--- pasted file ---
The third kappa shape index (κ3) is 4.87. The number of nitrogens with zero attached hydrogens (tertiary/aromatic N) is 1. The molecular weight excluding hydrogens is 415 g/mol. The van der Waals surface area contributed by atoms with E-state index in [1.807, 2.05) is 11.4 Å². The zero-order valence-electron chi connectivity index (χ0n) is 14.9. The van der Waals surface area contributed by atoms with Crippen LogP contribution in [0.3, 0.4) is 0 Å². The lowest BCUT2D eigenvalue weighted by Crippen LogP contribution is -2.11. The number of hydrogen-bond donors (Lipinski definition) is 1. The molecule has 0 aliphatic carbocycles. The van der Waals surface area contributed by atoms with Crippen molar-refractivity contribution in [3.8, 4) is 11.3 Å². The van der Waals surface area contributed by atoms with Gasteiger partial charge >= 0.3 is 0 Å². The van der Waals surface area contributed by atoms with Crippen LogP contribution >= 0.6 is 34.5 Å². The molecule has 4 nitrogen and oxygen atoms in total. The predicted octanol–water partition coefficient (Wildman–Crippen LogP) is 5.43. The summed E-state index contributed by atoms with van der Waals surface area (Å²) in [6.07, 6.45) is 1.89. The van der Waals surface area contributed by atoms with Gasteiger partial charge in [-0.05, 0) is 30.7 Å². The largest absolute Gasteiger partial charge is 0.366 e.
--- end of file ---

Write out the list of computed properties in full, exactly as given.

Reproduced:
The third kappa shape index (κ3) is 4.87. The number of nitrogens with zero attached hydrogens (tertiary/aromatic N) is 1. The molecular weight excluding hydrogens is 415 g/mol. The van der Waals surface area contributed by atoms with E-state index in [1.807, 2.05) is 11.4 Å². The zero-order valence-electron chi connectivity index (χ0n) is 14.9. The van der Waals surface area contributed by atoms with Crippen LogP contribution in [0.3, 0.4) is 0 Å². The lowest BCUT2D eigenvalue weighted by Crippen LogP contribution is -2.11. The number of hydrogen-bond donors (Lipinski definition) is 1. The molecule has 0 aliphatic carbocycles. The van der Waals surface area contributed by atoms with Crippen molar-refractivity contribution in [3.8, 4) is 11.3 Å². The van der Waals surface area contributed by atoms with Gasteiger partial charge >= 0.3 is 0 Å². The van der Waals surface area contributed by atoms with Crippen LogP contribution >= 0.6 is 34.5 Å². The molecule has 4 nitrogen and oxygen atoms in total. The predicted octanol–water partition coefficient (Wildman–Crippen LogP) is 5.43. The summed E-state index contributed by atoms with van der Waals surface area (Å²) in [6.07, 6.45) is 1.89. The van der Waals surface area contributed by atoms with Gasteiger partial charge in [-0.05, 0) is 30.7 Å². The largest absolute Gasteiger partial charge is 0.366 e.